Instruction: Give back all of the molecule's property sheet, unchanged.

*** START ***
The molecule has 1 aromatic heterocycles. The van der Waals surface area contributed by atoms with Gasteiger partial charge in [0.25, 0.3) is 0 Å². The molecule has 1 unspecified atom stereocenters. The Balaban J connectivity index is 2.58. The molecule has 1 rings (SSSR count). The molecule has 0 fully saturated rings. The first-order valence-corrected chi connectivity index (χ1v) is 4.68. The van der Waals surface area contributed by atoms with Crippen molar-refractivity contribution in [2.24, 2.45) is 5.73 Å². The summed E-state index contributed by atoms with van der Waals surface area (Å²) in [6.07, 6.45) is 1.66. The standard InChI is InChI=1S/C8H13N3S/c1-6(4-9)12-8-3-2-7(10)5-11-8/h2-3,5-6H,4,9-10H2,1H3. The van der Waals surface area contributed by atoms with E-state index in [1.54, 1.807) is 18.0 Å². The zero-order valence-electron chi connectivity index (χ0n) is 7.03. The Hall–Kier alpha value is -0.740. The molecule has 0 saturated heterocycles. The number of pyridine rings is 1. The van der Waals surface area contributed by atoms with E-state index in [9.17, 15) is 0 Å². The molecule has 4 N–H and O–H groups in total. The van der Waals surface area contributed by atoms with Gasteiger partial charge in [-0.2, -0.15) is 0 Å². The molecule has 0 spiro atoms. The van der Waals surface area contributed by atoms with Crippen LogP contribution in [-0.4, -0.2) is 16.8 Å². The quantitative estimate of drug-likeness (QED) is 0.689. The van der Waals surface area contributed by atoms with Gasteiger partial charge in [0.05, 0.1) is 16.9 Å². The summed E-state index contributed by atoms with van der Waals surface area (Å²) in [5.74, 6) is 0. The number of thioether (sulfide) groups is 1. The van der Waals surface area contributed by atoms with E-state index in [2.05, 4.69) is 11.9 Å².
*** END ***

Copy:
The molecule has 1 aromatic heterocycles. The van der Waals surface area contributed by atoms with Gasteiger partial charge in [0.25, 0.3) is 0 Å². The molecule has 1 unspecified atom stereocenters. The Balaban J connectivity index is 2.58. The molecule has 1 rings (SSSR count). The molecule has 0 fully saturated rings. The first-order valence-corrected chi connectivity index (χ1v) is 4.68. The van der Waals surface area contributed by atoms with Crippen molar-refractivity contribution in [2.24, 2.45) is 5.73 Å². The summed E-state index contributed by atoms with van der Waals surface area (Å²) in [6.07, 6.45) is 1.66. The standard InChI is InChI=1S/C8H13N3S/c1-6(4-9)12-8-3-2-7(10)5-11-8/h2-3,5-6H,4,9-10H2,1H3. The van der Waals surface area contributed by atoms with E-state index in [1.54, 1.807) is 18.0 Å². The zero-order valence-electron chi connectivity index (χ0n) is 7.03. The Hall–Kier alpha value is -0.740. The molecule has 0 saturated heterocycles. The number of pyridine rings is 1. The van der Waals surface area contributed by atoms with E-state index in [9.17, 15) is 0 Å². The molecule has 4 N–H and O–H groups in total. The van der Waals surface area contributed by atoms with Gasteiger partial charge in [-0.2, -0.15) is 0 Å². The molecule has 0 spiro atoms. The van der Waals surface area contributed by atoms with Crippen LogP contribution in [-0.4, -0.2) is 16.8 Å². The quantitative estimate of drug-likeness (QED) is 0.689. The van der Waals surface area contributed by atoms with Gasteiger partial charge in [0.05, 0.1) is 16.9 Å². The summed E-state index contributed by atoms with van der Waals surface area (Å²) in [5.74, 6) is 0. The number of thioether (sulfide) groups is 1. The van der Waals surface area contributed by atoms with E-state index in [2.05, 4.69) is 11.9 Å².